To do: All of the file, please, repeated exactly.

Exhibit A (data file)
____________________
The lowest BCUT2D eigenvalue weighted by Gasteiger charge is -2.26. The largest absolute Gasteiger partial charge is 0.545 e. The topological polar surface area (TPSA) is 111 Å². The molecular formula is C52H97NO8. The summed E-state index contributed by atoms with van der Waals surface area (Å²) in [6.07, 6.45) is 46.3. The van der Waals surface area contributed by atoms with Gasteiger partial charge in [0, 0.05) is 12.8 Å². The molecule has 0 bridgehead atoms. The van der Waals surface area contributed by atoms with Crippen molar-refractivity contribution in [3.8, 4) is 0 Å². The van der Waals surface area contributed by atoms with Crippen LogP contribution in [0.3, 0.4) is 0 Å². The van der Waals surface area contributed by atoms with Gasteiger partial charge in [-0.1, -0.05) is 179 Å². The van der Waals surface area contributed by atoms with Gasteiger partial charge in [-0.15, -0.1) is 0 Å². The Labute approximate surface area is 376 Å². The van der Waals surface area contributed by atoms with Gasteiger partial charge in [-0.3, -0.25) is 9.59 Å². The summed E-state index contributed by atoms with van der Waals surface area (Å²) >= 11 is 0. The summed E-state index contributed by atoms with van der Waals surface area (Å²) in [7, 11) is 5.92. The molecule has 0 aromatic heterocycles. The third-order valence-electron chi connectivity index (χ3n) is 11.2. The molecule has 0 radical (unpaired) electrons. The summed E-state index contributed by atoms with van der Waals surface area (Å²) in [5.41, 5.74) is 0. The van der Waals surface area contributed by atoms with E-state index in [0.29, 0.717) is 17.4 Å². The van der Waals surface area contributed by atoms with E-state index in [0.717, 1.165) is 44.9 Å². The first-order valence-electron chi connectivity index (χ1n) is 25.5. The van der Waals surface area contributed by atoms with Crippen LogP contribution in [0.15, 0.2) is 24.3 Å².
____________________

The lowest BCUT2D eigenvalue weighted by Gasteiger charge is -2.26. The largest absolute Gasteiger partial charge is 0.545 e. The topological polar surface area (TPSA) is 111 Å². The molecular formula is C52H97NO8. The summed E-state index contributed by atoms with van der Waals surface area (Å²) in [6.07, 6.45) is 46.3. The van der Waals surface area contributed by atoms with Gasteiger partial charge in [0, 0.05) is 12.8 Å². The molecule has 0 bridgehead atoms. The van der Waals surface area contributed by atoms with Crippen molar-refractivity contribution in [3.8, 4) is 0 Å². The van der Waals surface area contributed by atoms with Crippen LogP contribution in [0.3, 0.4) is 0 Å². The van der Waals surface area contributed by atoms with Gasteiger partial charge in [-0.1, -0.05) is 179 Å². The van der Waals surface area contributed by atoms with Gasteiger partial charge in [-0.15, -0.1) is 0 Å². The Labute approximate surface area is 376 Å². The van der Waals surface area contributed by atoms with Gasteiger partial charge in [-0.3, -0.25) is 9.59 Å². The summed E-state index contributed by atoms with van der Waals surface area (Å²) >= 11 is 0. The summed E-state index contributed by atoms with van der Waals surface area (Å²) in [7, 11) is 5.92. The molecule has 0 aromatic heterocycles. The third-order valence-electron chi connectivity index (χ3n) is 11.2. The molecule has 0 radical (unpaired) electrons. The summed E-state index contributed by atoms with van der Waals surface area (Å²) in [5.41, 5.74) is 0. The van der Waals surface area contributed by atoms with E-state index in [0.29, 0.717) is 17.4 Å². The van der Waals surface area contributed by atoms with E-state index in [0.717, 1.165) is 44.9 Å². The first-order valence-electron chi connectivity index (χ1n) is 25.5. The van der Waals surface area contributed by atoms with Crippen LogP contribution in [0.15, 0.2) is 24.3 Å².